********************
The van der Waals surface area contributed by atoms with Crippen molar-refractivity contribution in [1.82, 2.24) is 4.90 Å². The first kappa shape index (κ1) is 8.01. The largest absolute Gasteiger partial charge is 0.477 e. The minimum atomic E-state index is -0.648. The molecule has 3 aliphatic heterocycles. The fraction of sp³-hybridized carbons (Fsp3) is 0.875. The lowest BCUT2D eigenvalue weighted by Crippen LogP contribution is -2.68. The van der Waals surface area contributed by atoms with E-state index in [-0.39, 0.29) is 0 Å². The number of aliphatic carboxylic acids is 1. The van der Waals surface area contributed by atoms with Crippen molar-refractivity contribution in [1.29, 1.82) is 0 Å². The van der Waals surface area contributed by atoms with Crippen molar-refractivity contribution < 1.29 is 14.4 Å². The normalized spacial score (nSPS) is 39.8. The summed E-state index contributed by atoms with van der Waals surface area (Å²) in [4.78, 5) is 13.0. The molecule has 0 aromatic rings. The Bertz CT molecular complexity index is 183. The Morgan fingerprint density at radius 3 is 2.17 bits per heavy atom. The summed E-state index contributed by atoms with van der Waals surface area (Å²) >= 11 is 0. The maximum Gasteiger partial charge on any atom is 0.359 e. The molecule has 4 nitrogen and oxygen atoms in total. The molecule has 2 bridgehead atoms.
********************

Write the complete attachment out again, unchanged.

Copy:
The van der Waals surface area contributed by atoms with Crippen molar-refractivity contribution in [1.82, 2.24) is 4.90 Å². The first kappa shape index (κ1) is 8.01. The largest absolute Gasteiger partial charge is 0.477 e. The minimum atomic E-state index is -0.648. The molecule has 3 aliphatic heterocycles. The fraction of sp³-hybridized carbons (Fsp3) is 0.875. The lowest BCUT2D eigenvalue weighted by Crippen LogP contribution is -2.68. The van der Waals surface area contributed by atoms with E-state index in [-0.39, 0.29) is 0 Å². The number of aliphatic carboxylic acids is 1. The van der Waals surface area contributed by atoms with Crippen molar-refractivity contribution in [1.29, 1.82) is 0 Å². The van der Waals surface area contributed by atoms with Crippen molar-refractivity contribution < 1.29 is 14.4 Å². The normalized spacial score (nSPS) is 39.8. The summed E-state index contributed by atoms with van der Waals surface area (Å²) in [4.78, 5) is 13.0. The molecule has 0 aromatic rings. The Bertz CT molecular complexity index is 183. The Morgan fingerprint density at radius 3 is 2.17 bits per heavy atom. The summed E-state index contributed by atoms with van der Waals surface area (Å²) >= 11 is 0. The maximum Gasteiger partial charge on any atom is 0.359 e. The molecule has 4 nitrogen and oxygen atoms in total. The molecule has 2 bridgehead atoms.